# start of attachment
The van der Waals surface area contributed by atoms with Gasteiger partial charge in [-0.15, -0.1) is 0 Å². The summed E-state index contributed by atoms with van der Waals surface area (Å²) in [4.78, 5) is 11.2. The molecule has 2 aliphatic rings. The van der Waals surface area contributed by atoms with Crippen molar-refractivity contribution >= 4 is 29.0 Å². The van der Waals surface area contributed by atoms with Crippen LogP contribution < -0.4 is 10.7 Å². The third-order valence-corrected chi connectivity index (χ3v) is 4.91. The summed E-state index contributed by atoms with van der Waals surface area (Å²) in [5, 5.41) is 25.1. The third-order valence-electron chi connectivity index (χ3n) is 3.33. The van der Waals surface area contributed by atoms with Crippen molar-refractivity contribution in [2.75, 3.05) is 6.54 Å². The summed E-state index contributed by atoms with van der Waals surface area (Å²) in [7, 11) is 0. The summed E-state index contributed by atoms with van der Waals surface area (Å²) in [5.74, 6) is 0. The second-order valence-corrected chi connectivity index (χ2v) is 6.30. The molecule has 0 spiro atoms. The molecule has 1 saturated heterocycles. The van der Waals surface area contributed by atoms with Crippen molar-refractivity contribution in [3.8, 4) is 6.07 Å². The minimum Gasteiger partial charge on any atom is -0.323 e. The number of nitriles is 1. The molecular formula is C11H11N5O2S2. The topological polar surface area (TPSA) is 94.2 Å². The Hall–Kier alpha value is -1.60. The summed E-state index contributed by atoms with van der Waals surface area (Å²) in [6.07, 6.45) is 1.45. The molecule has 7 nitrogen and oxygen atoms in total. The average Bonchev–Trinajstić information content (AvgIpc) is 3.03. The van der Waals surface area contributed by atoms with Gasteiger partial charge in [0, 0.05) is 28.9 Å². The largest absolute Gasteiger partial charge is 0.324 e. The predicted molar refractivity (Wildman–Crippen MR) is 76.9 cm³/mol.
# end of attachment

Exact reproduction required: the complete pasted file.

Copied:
The van der Waals surface area contributed by atoms with Gasteiger partial charge in [-0.15, -0.1) is 0 Å². The summed E-state index contributed by atoms with van der Waals surface area (Å²) in [4.78, 5) is 11.2. The molecule has 2 aliphatic rings. The van der Waals surface area contributed by atoms with Crippen molar-refractivity contribution >= 4 is 29.0 Å². The van der Waals surface area contributed by atoms with Crippen LogP contribution < -0.4 is 10.7 Å². The third-order valence-corrected chi connectivity index (χ3v) is 4.91. The summed E-state index contributed by atoms with van der Waals surface area (Å²) in [5, 5.41) is 25.1. The third-order valence-electron chi connectivity index (χ3n) is 3.33. The van der Waals surface area contributed by atoms with Crippen molar-refractivity contribution in [2.75, 3.05) is 6.54 Å². The summed E-state index contributed by atoms with van der Waals surface area (Å²) in [7, 11) is 0. The summed E-state index contributed by atoms with van der Waals surface area (Å²) in [5.74, 6) is 0. The second-order valence-corrected chi connectivity index (χ2v) is 6.30. The molecule has 0 spiro atoms. The molecule has 1 saturated heterocycles. The van der Waals surface area contributed by atoms with Crippen molar-refractivity contribution in [3.8, 4) is 6.07 Å². The minimum Gasteiger partial charge on any atom is -0.323 e. The number of nitriles is 1. The molecular formula is C11H11N5O2S2. The topological polar surface area (TPSA) is 94.2 Å². The Hall–Kier alpha value is -1.60. The summed E-state index contributed by atoms with van der Waals surface area (Å²) in [6.07, 6.45) is 1.45. The molecule has 7 nitrogen and oxygen atoms in total. The average Bonchev–Trinajstić information content (AvgIpc) is 3.03. The van der Waals surface area contributed by atoms with Gasteiger partial charge in [0, 0.05) is 28.9 Å². The largest absolute Gasteiger partial charge is 0.324 e. The predicted molar refractivity (Wildman–Crippen MR) is 76.9 cm³/mol.